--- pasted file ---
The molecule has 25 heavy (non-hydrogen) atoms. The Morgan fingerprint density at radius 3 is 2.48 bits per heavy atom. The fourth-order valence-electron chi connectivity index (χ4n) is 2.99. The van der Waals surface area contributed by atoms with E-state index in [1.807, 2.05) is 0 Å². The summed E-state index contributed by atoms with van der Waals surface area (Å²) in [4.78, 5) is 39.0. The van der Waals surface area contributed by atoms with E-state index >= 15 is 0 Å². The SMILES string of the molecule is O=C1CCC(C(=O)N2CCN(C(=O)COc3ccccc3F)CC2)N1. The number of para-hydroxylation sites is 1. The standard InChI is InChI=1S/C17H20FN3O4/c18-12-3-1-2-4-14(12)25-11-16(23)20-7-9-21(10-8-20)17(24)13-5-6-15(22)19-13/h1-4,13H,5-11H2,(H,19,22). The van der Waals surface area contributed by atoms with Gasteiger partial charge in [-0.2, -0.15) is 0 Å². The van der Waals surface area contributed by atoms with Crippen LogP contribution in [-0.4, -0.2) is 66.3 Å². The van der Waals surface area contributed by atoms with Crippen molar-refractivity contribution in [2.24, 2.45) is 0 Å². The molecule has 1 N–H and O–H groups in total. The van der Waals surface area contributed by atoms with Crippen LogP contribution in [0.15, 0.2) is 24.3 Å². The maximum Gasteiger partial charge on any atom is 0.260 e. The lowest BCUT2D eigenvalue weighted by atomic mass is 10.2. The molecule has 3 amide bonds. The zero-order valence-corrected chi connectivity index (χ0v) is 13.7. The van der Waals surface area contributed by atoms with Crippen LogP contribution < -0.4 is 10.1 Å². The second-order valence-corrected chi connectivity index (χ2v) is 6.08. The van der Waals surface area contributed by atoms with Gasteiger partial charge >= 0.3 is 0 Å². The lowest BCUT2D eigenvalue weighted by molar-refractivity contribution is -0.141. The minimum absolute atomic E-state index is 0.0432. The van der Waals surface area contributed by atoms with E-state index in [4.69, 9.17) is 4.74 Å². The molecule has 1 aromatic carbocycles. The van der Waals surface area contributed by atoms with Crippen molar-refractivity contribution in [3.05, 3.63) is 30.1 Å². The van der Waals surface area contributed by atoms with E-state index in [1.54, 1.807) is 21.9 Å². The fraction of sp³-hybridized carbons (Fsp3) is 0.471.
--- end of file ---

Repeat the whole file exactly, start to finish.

The molecule has 25 heavy (non-hydrogen) atoms. The Morgan fingerprint density at radius 3 is 2.48 bits per heavy atom. The fourth-order valence-electron chi connectivity index (χ4n) is 2.99. The van der Waals surface area contributed by atoms with E-state index in [1.807, 2.05) is 0 Å². The summed E-state index contributed by atoms with van der Waals surface area (Å²) in [4.78, 5) is 39.0. The van der Waals surface area contributed by atoms with E-state index >= 15 is 0 Å². The SMILES string of the molecule is O=C1CCC(C(=O)N2CCN(C(=O)COc3ccccc3F)CC2)N1. The number of para-hydroxylation sites is 1. The standard InChI is InChI=1S/C17H20FN3O4/c18-12-3-1-2-4-14(12)25-11-16(23)20-7-9-21(10-8-20)17(24)13-5-6-15(22)19-13/h1-4,13H,5-11H2,(H,19,22). The van der Waals surface area contributed by atoms with Gasteiger partial charge in [-0.2, -0.15) is 0 Å². The van der Waals surface area contributed by atoms with Crippen LogP contribution in [-0.4, -0.2) is 66.3 Å². The van der Waals surface area contributed by atoms with Crippen molar-refractivity contribution in [2.24, 2.45) is 0 Å². The molecule has 1 N–H and O–H groups in total. The van der Waals surface area contributed by atoms with Crippen LogP contribution in [0.15, 0.2) is 24.3 Å². The maximum Gasteiger partial charge on any atom is 0.260 e. The lowest BCUT2D eigenvalue weighted by atomic mass is 10.2. The molecule has 3 amide bonds. The zero-order valence-corrected chi connectivity index (χ0v) is 13.7. The van der Waals surface area contributed by atoms with Crippen LogP contribution < -0.4 is 10.1 Å². The second-order valence-corrected chi connectivity index (χ2v) is 6.08. The van der Waals surface area contributed by atoms with Gasteiger partial charge >= 0.3 is 0 Å². The lowest BCUT2D eigenvalue weighted by molar-refractivity contribution is -0.141. The minimum absolute atomic E-state index is 0.0432. The van der Waals surface area contributed by atoms with E-state index in [4.69, 9.17) is 4.74 Å². The molecule has 1 aromatic carbocycles. The van der Waals surface area contributed by atoms with Crippen molar-refractivity contribution in [3.05, 3.63) is 30.1 Å². The van der Waals surface area contributed by atoms with E-state index in [1.54, 1.807) is 21.9 Å². The fraction of sp³-hybridized carbons (Fsp3) is 0.471.